Dr. Michaela Milani
Skating Director of Milani Research Complex, Head Coach of Jazzicals
Synchronized Skating Teams, Coach Senior, Junior, Novice Teams
Born in Raleigh, North Carolina, Michaela Milani was seven years old when she saw
Peggy Fleming on TV in the Olympics and decided that she wanted to ice skate.
Michaela won the Juvenile Division at Southern Sectionals when she was eleven
years old, and was the Intermediate Silver Medallist the following year, and the
Novice Silver Medallist two years later.
Her parents took her to a competition in Michigan when she was fourteen years old
and Michaela saw precision skating for the first time. She wanted to join the team
right then and there! Her father, well-known research scientist Dr. Quentin Milani,
spoke with Dr. Richard Porter, who had started a skating team called the Hockettes
in 1954 in Ann Arbor to keep teenagers involved with figure skating. Dr. Porter was
convinced that someday the sport of precision skating would grow and involve
thousands of skaters around the world.
The Milani family decided to move to Ann Arbor so that Michaela could join the
Hockettes. She skated in the world’s first precision skating competition in 1976.
Her father joined the faculty of University of Michigan to continue his research in
sports medicine by studying figure and hockey skaters. He became a pioneer in the
study of viral syndromes that often devastate sports teams. When Michaela
graduated from high school, she went to the University of Michigan and earned a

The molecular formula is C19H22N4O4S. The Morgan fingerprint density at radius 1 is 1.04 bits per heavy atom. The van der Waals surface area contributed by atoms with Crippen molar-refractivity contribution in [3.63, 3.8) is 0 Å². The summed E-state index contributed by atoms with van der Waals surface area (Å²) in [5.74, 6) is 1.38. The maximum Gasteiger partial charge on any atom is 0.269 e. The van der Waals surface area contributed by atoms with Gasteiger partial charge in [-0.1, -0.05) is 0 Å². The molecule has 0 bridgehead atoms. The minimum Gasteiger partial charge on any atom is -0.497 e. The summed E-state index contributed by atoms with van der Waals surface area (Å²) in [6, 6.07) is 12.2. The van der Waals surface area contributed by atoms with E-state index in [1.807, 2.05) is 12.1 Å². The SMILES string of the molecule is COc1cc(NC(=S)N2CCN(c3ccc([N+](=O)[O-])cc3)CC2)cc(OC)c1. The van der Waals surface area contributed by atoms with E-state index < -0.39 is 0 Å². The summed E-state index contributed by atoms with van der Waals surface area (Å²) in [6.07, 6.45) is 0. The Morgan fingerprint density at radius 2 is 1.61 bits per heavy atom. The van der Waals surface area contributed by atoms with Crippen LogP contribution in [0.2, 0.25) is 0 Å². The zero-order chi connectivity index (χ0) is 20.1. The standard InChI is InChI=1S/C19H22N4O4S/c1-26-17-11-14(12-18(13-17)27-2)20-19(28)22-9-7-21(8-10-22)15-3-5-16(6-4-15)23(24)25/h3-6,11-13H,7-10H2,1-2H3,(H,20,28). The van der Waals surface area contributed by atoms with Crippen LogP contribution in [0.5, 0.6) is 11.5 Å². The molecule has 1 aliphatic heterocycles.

Bachelor’s Degree in Child Psychology and a Master’s and Ph.D. with a thesis on
Sports Psychology and Children.
While she was in college, she skated with the Hockettes, and continued to coach
both singles and teams in Michigan after she graduated.
Her parents moved back to North Carolina, and in 1986, Michaela decided to return
to her childhood home to be Head Coach at a former roller skating rink in Cary that
had been remodeled into an ice rink.
In 1988, Coach Michaela put a small team together that she called ‘Jazzicals,’ a
combination of two words, ‘jazz,’ her father’s favorite kind of music, and ‘musicals,’
her mother’s favorite form of theater.
However, in 1989, Dr. Quentin Milani and his wife Lisette were killed in a car crash.
The twenty million dollar financial legacy left by Dr. Milani to Duke University was
used to build the state-of-the-art Milani Research Complex, the training headquarters
of the world-ranked Jazzicals Synchronized Skating Teams. Coach Michaela is the
Skating Director of the MRC, and the Head Coach of the Jazzicals.